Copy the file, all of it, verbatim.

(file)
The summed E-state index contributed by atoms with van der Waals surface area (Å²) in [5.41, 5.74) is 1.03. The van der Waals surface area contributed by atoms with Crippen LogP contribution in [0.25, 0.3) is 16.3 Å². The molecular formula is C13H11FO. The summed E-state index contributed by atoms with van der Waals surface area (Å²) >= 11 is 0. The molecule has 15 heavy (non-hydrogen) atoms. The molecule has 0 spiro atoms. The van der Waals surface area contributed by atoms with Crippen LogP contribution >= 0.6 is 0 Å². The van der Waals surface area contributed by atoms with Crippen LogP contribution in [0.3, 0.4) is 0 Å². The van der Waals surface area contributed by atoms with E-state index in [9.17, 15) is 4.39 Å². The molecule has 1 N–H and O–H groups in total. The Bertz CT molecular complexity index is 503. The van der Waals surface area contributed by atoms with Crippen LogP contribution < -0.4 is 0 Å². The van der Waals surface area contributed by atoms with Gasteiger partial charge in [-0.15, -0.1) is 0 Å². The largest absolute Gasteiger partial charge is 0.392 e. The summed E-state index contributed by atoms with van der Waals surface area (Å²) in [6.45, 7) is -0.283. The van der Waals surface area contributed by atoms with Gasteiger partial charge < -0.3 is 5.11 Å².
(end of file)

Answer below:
The summed E-state index contributed by atoms with van der Waals surface area (Å²) in [5.41, 5.74) is 1.03. The van der Waals surface area contributed by atoms with Crippen LogP contribution in [0.25, 0.3) is 16.3 Å². The molecular formula is C13H11FO. The summed E-state index contributed by atoms with van der Waals surface area (Å²) >= 11 is 0. The molecule has 15 heavy (non-hydrogen) atoms. The molecule has 0 spiro atoms. The van der Waals surface area contributed by atoms with Crippen LogP contribution >= 0.6 is 0 Å². The van der Waals surface area contributed by atoms with Crippen LogP contribution in [0.3, 0.4) is 0 Å². The van der Waals surface area contributed by atoms with E-state index in [9.17, 15) is 4.39 Å². The molecule has 1 N–H and O–H groups in total. The Bertz CT molecular complexity index is 503. The van der Waals surface area contributed by atoms with Crippen LogP contribution < -0.4 is 0 Å². The van der Waals surface area contributed by atoms with Gasteiger partial charge in [-0.15, -0.1) is 0 Å². The largest absolute Gasteiger partial charge is 0.392 e. The summed E-state index contributed by atoms with van der Waals surface area (Å²) in [6.45, 7) is -0.283. The van der Waals surface area contributed by atoms with Gasteiger partial charge < -0.3 is 5.11 Å².